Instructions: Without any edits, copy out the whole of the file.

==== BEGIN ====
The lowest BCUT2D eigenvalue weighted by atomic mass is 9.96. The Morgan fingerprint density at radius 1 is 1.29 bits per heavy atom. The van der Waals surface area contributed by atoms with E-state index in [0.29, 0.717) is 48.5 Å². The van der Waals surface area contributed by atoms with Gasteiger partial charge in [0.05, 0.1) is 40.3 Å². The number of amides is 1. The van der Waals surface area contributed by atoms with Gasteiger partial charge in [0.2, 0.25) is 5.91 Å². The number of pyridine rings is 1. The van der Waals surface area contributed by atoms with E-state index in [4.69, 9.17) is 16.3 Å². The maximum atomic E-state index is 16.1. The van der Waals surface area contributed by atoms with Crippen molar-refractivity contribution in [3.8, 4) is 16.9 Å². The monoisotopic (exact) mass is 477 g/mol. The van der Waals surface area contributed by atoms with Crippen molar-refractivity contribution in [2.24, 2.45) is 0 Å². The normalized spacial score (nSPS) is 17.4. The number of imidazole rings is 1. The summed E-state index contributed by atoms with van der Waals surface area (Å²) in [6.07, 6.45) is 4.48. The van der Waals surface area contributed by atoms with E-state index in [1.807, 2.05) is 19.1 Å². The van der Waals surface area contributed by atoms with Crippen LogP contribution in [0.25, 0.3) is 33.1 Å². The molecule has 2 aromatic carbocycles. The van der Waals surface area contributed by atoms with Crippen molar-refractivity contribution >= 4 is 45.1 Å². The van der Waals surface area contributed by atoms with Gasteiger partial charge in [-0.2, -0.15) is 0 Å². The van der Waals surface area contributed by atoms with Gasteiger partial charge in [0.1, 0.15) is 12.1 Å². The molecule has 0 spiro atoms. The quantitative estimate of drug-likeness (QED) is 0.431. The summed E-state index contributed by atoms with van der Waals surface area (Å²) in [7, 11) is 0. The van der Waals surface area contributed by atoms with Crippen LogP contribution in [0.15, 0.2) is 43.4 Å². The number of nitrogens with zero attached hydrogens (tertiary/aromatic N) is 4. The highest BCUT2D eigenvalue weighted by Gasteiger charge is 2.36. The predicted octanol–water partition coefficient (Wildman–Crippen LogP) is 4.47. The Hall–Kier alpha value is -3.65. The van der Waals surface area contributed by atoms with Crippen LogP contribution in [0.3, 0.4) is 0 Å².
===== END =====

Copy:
The lowest BCUT2D eigenvalue weighted by atomic mass is 9.96. The Morgan fingerprint density at radius 1 is 1.29 bits per heavy atom. The van der Waals surface area contributed by atoms with E-state index in [0.29, 0.717) is 48.5 Å². The van der Waals surface area contributed by atoms with Gasteiger partial charge in [0.05, 0.1) is 40.3 Å². The number of amides is 1. The van der Waals surface area contributed by atoms with Gasteiger partial charge in [0.2, 0.25) is 5.91 Å². The number of pyridine rings is 1. The van der Waals surface area contributed by atoms with E-state index in [4.69, 9.17) is 16.3 Å². The maximum atomic E-state index is 16.1. The van der Waals surface area contributed by atoms with Crippen molar-refractivity contribution in [3.8, 4) is 16.9 Å². The monoisotopic (exact) mass is 477 g/mol. The van der Waals surface area contributed by atoms with Crippen molar-refractivity contribution in [2.24, 2.45) is 0 Å². The normalized spacial score (nSPS) is 17.4. The number of imidazole rings is 1. The summed E-state index contributed by atoms with van der Waals surface area (Å²) in [6.07, 6.45) is 4.48. The van der Waals surface area contributed by atoms with E-state index in [1.807, 2.05) is 19.1 Å². The van der Waals surface area contributed by atoms with Crippen LogP contribution in [0.25, 0.3) is 33.1 Å². The molecule has 2 aromatic carbocycles. The van der Waals surface area contributed by atoms with Crippen molar-refractivity contribution >= 4 is 45.1 Å². The van der Waals surface area contributed by atoms with Gasteiger partial charge in [-0.2, -0.15) is 0 Å². The van der Waals surface area contributed by atoms with Gasteiger partial charge in [0.1, 0.15) is 12.1 Å². The molecule has 0 spiro atoms. The quantitative estimate of drug-likeness (QED) is 0.431. The summed E-state index contributed by atoms with van der Waals surface area (Å²) in [7, 11) is 0. The van der Waals surface area contributed by atoms with Crippen LogP contribution in [0.15, 0.2) is 43.4 Å². The number of nitrogens with zero attached hydrogens (tertiary/aromatic N) is 4. The highest BCUT2D eigenvalue weighted by Gasteiger charge is 2.36. The predicted octanol–water partition coefficient (Wildman–Crippen LogP) is 4.47. The Hall–Kier alpha value is -3.65. The van der Waals surface area contributed by atoms with Crippen LogP contribution in [0.3, 0.4) is 0 Å².